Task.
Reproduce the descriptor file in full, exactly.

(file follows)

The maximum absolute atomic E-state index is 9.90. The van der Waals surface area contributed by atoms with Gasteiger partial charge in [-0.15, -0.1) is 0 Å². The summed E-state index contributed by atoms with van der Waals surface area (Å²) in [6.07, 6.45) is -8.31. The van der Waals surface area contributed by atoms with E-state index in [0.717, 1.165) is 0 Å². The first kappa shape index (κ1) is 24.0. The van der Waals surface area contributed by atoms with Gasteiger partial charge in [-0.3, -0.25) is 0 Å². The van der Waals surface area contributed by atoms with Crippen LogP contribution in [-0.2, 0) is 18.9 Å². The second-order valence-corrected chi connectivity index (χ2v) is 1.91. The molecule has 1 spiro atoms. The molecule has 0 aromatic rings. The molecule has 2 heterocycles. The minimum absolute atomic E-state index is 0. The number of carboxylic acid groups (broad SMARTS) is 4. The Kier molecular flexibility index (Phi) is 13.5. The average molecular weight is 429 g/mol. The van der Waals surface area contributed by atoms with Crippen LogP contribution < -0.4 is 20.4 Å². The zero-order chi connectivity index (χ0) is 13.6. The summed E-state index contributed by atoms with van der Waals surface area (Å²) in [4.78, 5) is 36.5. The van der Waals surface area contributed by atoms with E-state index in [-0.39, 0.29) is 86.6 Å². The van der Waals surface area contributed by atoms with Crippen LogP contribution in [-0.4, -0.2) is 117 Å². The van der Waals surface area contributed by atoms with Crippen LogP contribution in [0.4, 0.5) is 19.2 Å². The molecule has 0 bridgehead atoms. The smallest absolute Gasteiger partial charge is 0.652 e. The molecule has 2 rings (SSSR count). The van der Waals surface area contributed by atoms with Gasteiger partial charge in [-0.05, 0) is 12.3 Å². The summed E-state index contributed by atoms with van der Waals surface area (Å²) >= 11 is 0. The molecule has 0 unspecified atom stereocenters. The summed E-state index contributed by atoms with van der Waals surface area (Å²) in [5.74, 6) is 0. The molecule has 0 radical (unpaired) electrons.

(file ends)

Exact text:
The maximum absolute atomic E-state index is 9.90. The van der Waals surface area contributed by atoms with Gasteiger partial charge in [-0.15, -0.1) is 0 Å². The summed E-state index contributed by atoms with van der Waals surface area (Å²) in [6.07, 6.45) is -8.31. The van der Waals surface area contributed by atoms with E-state index in [0.717, 1.165) is 0 Å². The first kappa shape index (κ1) is 24.0. The van der Waals surface area contributed by atoms with Gasteiger partial charge in [-0.3, -0.25) is 0 Å². The van der Waals surface area contributed by atoms with Crippen LogP contribution in [-0.2, 0) is 18.9 Å². The second-order valence-corrected chi connectivity index (χ2v) is 1.91. The molecule has 1 spiro atoms. The molecule has 0 aromatic rings. The molecule has 2 heterocycles. The minimum absolute atomic E-state index is 0. The number of carboxylic acid groups (broad SMARTS) is 4. The Kier molecular flexibility index (Phi) is 13.5. The average molecular weight is 429 g/mol. The van der Waals surface area contributed by atoms with Crippen LogP contribution < -0.4 is 20.4 Å². The zero-order chi connectivity index (χ0) is 13.6. The summed E-state index contributed by atoms with van der Waals surface area (Å²) in [4.78, 5) is 36.5. The van der Waals surface area contributed by atoms with E-state index in [-0.39, 0.29) is 86.6 Å². The van der Waals surface area contributed by atoms with Crippen LogP contribution in [-0.4, -0.2) is 117 Å². The van der Waals surface area contributed by atoms with Crippen LogP contribution in [0.4, 0.5) is 19.2 Å². The molecule has 0 bridgehead atoms. The smallest absolute Gasteiger partial charge is 0.652 e. The molecule has 2 rings (SSSR count). The van der Waals surface area contributed by atoms with Gasteiger partial charge in [-0.05, 0) is 12.3 Å². The summed E-state index contributed by atoms with van der Waals surface area (Å²) >= 11 is 0. The molecule has 0 unspecified atom stereocenters. The summed E-state index contributed by atoms with van der Waals surface area (Å²) in [5.74, 6) is 0. The molecule has 0 radical (unpaired) electrons.